The world is entering its fourth Industrial Revolution, often called Industry 4.0. While Western economies ruled the first three Industrial Revolutions, who will dominate a 4.0 World is unknown. The future is up for grabs.
The first Industrial Revolution, ushered in by the steam engine, led to the mechanization of work. The second, led by the electrification of factories and machinery, enabled mass production on a grand scale. The third revolution, which occurred in the second half of the twentieth century, introduced computers to the workplace and led to the automation of both back-office administration and the factory floor.
The common theme of these revolutions was the reduction of the organization’s dependence on its human capital. Industry 4.0 is about to change that.
Industry 4.0 is driven by an electronically connected world. In the emerging 4.0 World, people are connected to each other and to each other’s knowledge. The impact of this connectivity can be summed up by the following observation made by Dr. Nick Bontis from McMaster University: “In the 1930s, the cumulative codified (i.e., written down) knowledge base of the world doubled every 30 years…. In the 1970s, the cumulative codified knowledge base of the world doubled every 7 years.” Bontis predicted that by 2010 the world’s codified knowledge would double every 11 hours.
We may not have reached that 11-hour figure, but we now work in a world in which knowledge is growing exponentially. Since knowledge equals opportunity, the opportunities available to organizations are also growing exponentially. Competitive advantage today lies in an organization’s ability to exploit this knowledge and spot opportunities before anyone else.
An interesting by-product of this knowledge explosion is that the days of the all-knowing, all-seeing manager are over. Knowledge workers today are often more aware of new opportunities than those managing them. Managers have not gotten dumber, rather employees have gotten smarter – or at least better educated.
Organizations are now filled with highly educated knowledge workers. That’s a key difference between now and the first Industrial Revolution, when current management systems were established. Here’s a nice bit of alignment: we have an explosion of knowledge at the same time that we have growth in the capability of the organization’s employees to understand and make use of this knowledge. The continued prosperity of already successful organizations now depends directly on the ability of their workers to continuously generate new value. Winning organizations have awoken to this fact.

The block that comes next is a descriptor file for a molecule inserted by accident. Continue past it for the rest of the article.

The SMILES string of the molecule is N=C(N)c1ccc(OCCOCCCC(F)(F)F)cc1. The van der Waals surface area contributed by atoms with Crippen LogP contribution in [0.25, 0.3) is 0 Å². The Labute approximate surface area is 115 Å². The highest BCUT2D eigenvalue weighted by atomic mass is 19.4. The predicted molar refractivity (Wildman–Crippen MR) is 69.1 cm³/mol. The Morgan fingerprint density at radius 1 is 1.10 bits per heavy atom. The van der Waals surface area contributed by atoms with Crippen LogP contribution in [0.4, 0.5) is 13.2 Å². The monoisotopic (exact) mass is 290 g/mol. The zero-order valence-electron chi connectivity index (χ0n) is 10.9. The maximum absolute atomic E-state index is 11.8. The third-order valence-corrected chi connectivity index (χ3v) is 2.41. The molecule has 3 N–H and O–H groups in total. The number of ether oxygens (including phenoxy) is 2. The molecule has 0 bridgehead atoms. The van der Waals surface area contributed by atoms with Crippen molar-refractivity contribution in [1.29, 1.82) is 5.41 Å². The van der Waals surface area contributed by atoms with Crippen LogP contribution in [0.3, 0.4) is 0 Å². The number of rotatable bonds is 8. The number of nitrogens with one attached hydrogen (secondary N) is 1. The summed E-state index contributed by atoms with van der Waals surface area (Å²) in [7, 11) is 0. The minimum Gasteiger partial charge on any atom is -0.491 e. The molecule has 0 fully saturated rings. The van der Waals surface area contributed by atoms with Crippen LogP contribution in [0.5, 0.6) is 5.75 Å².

What does ‘waking up’ mean? It means a fundamental change in how people are managed and led. The 4.0 World is all about leadership.
Currently, managers tend to focus on maximizing the productivity of individuals. This is Leadership 1.0 – steam age leadership. Steam age leaders view the whole as the sum of its parts. Industry 1.0 leadership can be summed up by the following philosophy: “We all have a job and if we each do our job we will be successful.” In an Industry 4.0 World the view is quite different. 4.0 leaders know that the whole can be much more than the sum of its parts. 4.0 leaders still work at maximizing the performance of the individual, but they also focus on maximizing the performance of the team.
Building an environment that facilitates the ongoing creation of new value means managing not only the individuals who make up a team but also the interaction space between these individuals. A lesson learned from the IT industry, which provides insight to the 4.0 World, is that between any two individuals there is a hidden creative force. When the interaction space between individuals is effectively managed this force emerges and the creative impact of the team is multiplied. In a 4.0 World, an organization’s ongoing prosperity now directly depends on its leaders’ ability to draw out this creative energy.
Building an organizational culture that facilitates the ongoing creation of new value is not rocket science. But it requires a fundamental change in perspective on the part of the organization’s managers, a change that will challenge current management practices, including how a manager’s performance is measured and evaluated. To be successful in a 4.0 World, organizations will now need to evaluate their managers not only on the basis of what they have delivered but also by the readiness of their teams to deliver an unknown future.
Currently, 4.0 leaders are a scarce commodity. But the good news is that if you’re looking for 4.0 leaders, many of your competitors probably aren’t. If the past 250 years of organizational history has taught us anything, it is that organizations will hang on to what brought them success in the past. But past success has proven to be an albatross around the neck of future success.
About the Authors
Ron Wiens has spent the past 35 years helping organisations build high-performance cultures. His most recent book, Building Organisations that Leap Tall Buildings in a Single Bound, is a leader’s guide to culture as competitive advantage. You can contact Ron at email@example.com, www.ronwiens.com
David Perry helps companies find and bring on-board Industry 4.0 leaders and serves as CATA’s Chief Talent Officer. His most recent book, Hiring Greatness:How to Recruit Your Dream Team and Crush the Competition (Wiley,2016), shares the thinking it takes to land leaders who can unleash innovation, empower employees and generate wealth for the company. You can contact David at firstname.lastname@example.org, www.perrymartel.com
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